Psalms 51:5

5 I've been out of step with you for a long time, in the wrong since before I was born.

Psalms 51:5 Meaning and Commentary

Psalms 51:5

Behold, I was shapen in iniquity
This cannot be understood of any personal iniquity of his immediate parents; since this respects his wonderful formation in the womb, in which both he and they were wholly passive, as the word here used is of that form; and is the amazing work of God himself, so much admired by the psalmist, ( Psalms 139:13-16 ) ; and cannot design any sinfulness then infused into him by his Maker, seeing God cannot be the author of sin; but of original sin and corruption, derived to him by natural generation: and the sense is, that as soon as ever the mass of human nature was shaped and quickened, or as soon as soul and body were united together, sin was in him, and he was in sin, or became a sinful creature;

and in sin did my mother conceive me;
by whom cannot be meant Eve; for though she is the mother of all living, and so of David, yet could not, with any propriety, be said to conceive him: this only could be said of his immediate parent, not even of his next grandmother, much less of Eve, at the distance of almost three thousand years. Nor does the sin in which he was conceived intend any sin of his parents, in begetting and conceiving him, being in lawful wedlock; which acts cannot be sinful, since the propagation of the human species by natural generation is a principle of nature implanted by God himself; and is agreeably to the first law of nature, given to man in a state of innocence, "increase and multiply", ( Genesis 1:28 ) . Marriage is the institution of God in paradise; and in all ages has been accounted "honourable in all, [when] the bed is undefiled", ( Hebrews 13:4 ) . Nor does it design his being conceived when his mother was in "profluviis", of which there is no proof, and is a mere imagination, and can answer no purpose; much less that he was conceived in adultery, as the contenders for the purity of human nature broadly intimate; which shows how much they are convicted by this text, to give into such an interpretation of it, at the expense of the character of an innocent person, of whom there is not the least suggestion of this kind in the Holy Scriptures; but on the contrary, she is represented as a religious woman, and David valued himself upon his relation to her as such, ( Psalms 86:16 ) ( 116:16 ) . Besides, had this been the case, as David would have been a bastard, he would not have been suffered to enter into the congregation of the Lord, according to the law in ( Deuteronomy 23:2 ) ; whereas he often did with great delight, ( Psalms 42:4 ) ( 55:14 ) . Moreover, it is beside his scope and design to expose the sins of others, much less his own parents, while he is confessing and lamenting his own iniquities: and to what purpose should he mention theirs, especially if he himself was not affected by them, and did not derive a corrupt nature from them? Nor is the sin he speaks of any actual sin of his own, and therefore he does not call it, as before, "my" iniquity and "my" sin; though it was so, he having sinned in Adam, and this being in his nature; but "iniquity" and "sin", it being common to him with all mankind. Hence we learn the earliness of the corruption of nature; it is as soon as man is conceived and shapen; and that it is propagated from one to another by natural generation; and that it is the case of all men: for if this was the case of David, who was born of religious parents, was famous for his early piety, and from whose seed the Messiah sprung, it may well be concluded to be the case of all. And this corruption of nature is the fountain, source, and spring of all sin, secret and open, private and public; and is mentioned here not as an extenuation of David's actual transgressions, but as an aggravation of them; he having been, from his conception and formation, nothing else but a mass of sin, a lump of iniquity; and, in his evangelical repentance for them, he is led to take notice of and mourn over the corruption of his nature, from whence they arose. The Heathens themselves affirm, that no man is born without sin F3.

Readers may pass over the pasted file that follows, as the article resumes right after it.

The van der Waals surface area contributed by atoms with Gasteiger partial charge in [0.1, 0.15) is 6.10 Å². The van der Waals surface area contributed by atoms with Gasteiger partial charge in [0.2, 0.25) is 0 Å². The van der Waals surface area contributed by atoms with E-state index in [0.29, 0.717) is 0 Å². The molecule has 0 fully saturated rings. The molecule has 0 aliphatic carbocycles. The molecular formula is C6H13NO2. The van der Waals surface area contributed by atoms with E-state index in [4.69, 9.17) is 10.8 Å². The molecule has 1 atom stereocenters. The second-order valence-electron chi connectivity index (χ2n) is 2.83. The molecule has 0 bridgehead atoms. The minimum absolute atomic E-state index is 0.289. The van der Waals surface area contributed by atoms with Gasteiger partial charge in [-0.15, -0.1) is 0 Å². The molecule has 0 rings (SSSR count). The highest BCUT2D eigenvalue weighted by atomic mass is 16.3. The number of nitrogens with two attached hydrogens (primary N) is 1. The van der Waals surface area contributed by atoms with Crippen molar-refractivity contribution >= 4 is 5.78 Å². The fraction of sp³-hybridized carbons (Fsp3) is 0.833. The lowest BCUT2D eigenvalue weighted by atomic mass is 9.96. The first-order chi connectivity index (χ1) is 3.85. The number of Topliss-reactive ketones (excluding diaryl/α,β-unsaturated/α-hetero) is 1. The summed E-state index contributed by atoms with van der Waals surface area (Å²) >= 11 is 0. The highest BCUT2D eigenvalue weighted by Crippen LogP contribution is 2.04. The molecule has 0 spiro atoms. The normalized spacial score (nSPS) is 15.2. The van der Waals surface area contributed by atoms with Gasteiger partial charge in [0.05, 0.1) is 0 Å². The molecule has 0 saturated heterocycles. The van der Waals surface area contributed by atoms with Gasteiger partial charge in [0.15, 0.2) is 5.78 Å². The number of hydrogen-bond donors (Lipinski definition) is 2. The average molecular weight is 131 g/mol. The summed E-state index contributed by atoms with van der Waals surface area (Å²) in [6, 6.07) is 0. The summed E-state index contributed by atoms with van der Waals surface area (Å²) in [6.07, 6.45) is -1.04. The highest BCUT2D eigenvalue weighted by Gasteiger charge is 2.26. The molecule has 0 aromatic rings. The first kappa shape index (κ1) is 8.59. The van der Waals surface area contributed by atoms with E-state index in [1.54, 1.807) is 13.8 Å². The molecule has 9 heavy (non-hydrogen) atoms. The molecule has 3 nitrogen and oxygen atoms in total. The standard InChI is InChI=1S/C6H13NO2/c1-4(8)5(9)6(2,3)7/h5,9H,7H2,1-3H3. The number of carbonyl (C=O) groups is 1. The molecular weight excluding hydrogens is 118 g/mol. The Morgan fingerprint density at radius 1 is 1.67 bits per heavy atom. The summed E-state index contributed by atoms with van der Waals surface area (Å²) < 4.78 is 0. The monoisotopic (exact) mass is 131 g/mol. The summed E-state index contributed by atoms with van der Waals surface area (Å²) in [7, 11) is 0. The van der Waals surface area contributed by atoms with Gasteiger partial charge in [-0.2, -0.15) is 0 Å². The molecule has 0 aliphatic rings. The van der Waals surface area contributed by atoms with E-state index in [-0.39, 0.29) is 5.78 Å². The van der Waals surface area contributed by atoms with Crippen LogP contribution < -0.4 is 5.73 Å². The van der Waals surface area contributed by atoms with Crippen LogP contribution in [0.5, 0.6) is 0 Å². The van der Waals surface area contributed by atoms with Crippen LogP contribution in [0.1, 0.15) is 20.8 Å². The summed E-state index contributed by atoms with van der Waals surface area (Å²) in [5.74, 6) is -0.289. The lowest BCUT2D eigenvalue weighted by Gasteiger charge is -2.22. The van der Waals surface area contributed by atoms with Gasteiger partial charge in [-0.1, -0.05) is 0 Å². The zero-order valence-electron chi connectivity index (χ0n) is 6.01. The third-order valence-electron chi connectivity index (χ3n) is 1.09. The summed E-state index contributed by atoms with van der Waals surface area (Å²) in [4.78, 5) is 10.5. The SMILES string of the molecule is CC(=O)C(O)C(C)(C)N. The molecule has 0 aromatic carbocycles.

F3 "Nam vitiis nemo sine nascitur". Horat. Sermon. l. 1. Satyr. 3.

Psalms 51:5 In-Context

3 I know how bad I've been; my sins are staring me down.
4 You're the One I've violated, and you've seen it all, seen the full extent of my evil. You have all the facts before you; whatever you decide about me is fair.
5 I've been out of step with you for a long time, in the wrong since before I was born.
6 What you're after is truth from the inside out. Enter me, then; conceive a new, true life.
7 Soak me in your laundry and I'll come out clean, scrub me and I'll have a snow-white life.
Published by permission. Originally published by NavPress in English as THE MESSAGE: The Bible in Contemporary Language copyright 2002 by Eugene Peterson. All rights reserved.